The container must always be closed during storage, except when
it is necessary to add or remove wastes. It also cannot be opened,
handled, or stored in a manner that may cause it to rupture or leak.
Containers holding hazardous waste must be clearly marked with the
words "hazardous waste" and the date on which accumulation of the
may accumulate as much as 55 gallons of hazardous waste in containers
at or near the point of generation where wastes initially accumulate
as long as the conditions in the above paragraph are followed, with
the exception of the accumulation date. This is known as satellite
accumulation. The date must be marked on the container once the
55-gallon limit is reached and the waste must be moved to the container
storage area or off-site within three days.
registered with the DEP must transport hazardous waste, including
waste solvent, sent off-site. The transporter must have a hazardous
waste ID number issued by EPA or DEP. The wastes must be sent to
a facility that is authorized to accept spent solvent. This may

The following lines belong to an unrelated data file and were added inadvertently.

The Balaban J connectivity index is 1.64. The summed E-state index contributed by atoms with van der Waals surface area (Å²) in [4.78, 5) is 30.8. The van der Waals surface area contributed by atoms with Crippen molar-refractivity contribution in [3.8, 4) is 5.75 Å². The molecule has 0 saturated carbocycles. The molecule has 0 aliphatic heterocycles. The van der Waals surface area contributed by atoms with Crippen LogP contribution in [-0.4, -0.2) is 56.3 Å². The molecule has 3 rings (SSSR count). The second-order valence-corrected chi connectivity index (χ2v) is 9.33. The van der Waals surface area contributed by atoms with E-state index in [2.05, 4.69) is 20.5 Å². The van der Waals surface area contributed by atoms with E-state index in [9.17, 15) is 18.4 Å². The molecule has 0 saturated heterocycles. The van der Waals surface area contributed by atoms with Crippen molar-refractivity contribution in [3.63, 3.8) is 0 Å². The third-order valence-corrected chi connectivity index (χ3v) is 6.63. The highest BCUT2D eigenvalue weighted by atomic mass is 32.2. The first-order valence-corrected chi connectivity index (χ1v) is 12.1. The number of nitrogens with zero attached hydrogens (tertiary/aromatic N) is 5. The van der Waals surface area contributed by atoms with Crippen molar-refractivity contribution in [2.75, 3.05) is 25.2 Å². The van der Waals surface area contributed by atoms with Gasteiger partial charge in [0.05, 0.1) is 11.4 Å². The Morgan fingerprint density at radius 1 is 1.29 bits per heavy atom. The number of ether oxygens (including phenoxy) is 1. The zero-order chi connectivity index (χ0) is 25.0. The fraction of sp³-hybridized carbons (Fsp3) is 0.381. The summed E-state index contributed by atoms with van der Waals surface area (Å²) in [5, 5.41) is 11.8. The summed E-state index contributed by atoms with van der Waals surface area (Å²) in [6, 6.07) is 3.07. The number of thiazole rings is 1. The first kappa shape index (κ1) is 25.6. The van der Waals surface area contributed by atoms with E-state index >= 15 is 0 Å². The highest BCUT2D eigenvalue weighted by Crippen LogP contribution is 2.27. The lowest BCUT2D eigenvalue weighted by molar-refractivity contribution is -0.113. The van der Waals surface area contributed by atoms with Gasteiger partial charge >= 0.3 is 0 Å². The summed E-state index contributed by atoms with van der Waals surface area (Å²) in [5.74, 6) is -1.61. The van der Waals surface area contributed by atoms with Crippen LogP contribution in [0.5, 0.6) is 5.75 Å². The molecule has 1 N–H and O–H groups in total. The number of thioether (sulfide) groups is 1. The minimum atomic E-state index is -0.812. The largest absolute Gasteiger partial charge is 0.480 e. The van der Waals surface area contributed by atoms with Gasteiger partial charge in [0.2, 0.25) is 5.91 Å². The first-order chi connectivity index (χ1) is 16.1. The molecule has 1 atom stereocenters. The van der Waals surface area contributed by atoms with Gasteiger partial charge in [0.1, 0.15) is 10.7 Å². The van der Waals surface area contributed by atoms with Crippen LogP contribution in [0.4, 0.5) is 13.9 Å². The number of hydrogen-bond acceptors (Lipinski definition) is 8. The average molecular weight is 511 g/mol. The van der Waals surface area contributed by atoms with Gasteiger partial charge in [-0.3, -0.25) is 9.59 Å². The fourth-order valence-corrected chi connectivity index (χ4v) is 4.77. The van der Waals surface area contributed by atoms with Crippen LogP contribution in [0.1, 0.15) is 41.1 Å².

include a treatment, storage, or disposal facility, a recycler,
or a boiler or industrial furnace.
to the Regulations. Use the following links to view the regulations
pertaining to solvents.
Hazardous Waste Regulations
Hazardous Waste regulations Part 261 - Identification and Listing
of Hazardous Waste
Hazardous Waste regulations Part 262 - Standards Applicable to Generators
of Hazardous Waste
Solvent Metal Cleaning Air Rules (62-296.511).
an inspector comes to your facility, there are certain things they
check to see if you are in compliance with environmental regulations.
It makes good sense for you to perform a "self-audit"
and catch and correct problems before they result in penalties.
Also, there are some compliance incentives associated with self-audits
the following list to audit your solvent cleaning operations.
the regulatory status of your spent solvent. Determine if
your spent solvent is a hazardous waste. This can be accomplished